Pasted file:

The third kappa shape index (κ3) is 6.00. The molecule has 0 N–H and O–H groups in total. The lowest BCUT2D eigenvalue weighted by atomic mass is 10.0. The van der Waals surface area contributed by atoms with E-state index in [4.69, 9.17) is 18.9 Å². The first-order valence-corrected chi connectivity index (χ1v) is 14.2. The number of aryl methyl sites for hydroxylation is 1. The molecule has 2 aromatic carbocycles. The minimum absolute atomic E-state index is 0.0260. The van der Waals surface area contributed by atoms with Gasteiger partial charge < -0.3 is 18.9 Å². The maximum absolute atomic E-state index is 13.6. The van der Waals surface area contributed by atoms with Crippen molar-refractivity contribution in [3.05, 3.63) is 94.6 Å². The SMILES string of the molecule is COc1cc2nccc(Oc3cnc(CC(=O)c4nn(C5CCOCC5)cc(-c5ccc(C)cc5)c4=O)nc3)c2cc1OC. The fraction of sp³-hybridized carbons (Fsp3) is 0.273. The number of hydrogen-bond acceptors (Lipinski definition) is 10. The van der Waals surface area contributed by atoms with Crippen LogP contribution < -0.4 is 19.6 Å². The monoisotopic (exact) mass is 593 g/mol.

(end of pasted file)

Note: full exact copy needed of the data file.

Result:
The third kappa shape index (κ3) is 6.00. The molecule has 0 N–H and O–H groups in total. The lowest BCUT2D eigenvalue weighted by atomic mass is 10.0. The van der Waals surface area contributed by atoms with E-state index in [4.69, 9.17) is 18.9 Å². The first-order valence-corrected chi connectivity index (χ1v) is 14.2. The number of aryl methyl sites for hydroxylation is 1. The molecule has 2 aromatic carbocycles. The minimum absolute atomic E-state index is 0.0260. The van der Waals surface area contributed by atoms with Gasteiger partial charge < -0.3 is 18.9 Å². The maximum absolute atomic E-state index is 13.6. The van der Waals surface area contributed by atoms with Crippen molar-refractivity contribution in [3.05, 3.63) is 94.6 Å². The SMILES string of the molecule is COc1cc2nccc(Oc3cnc(CC(=O)c4nn(C5CCOCC5)cc(-c5ccc(C)cc5)c4=O)nc3)c2cc1OC. The fraction of sp³-hybridized carbons (Fsp3) is 0.273. The number of hydrogen-bond acceptors (Lipinski definition) is 10. The van der Waals surface area contributed by atoms with Crippen LogP contribution < -0.4 is 19.6 Å². The monoisotopic (exact) mass is 593 g/mol.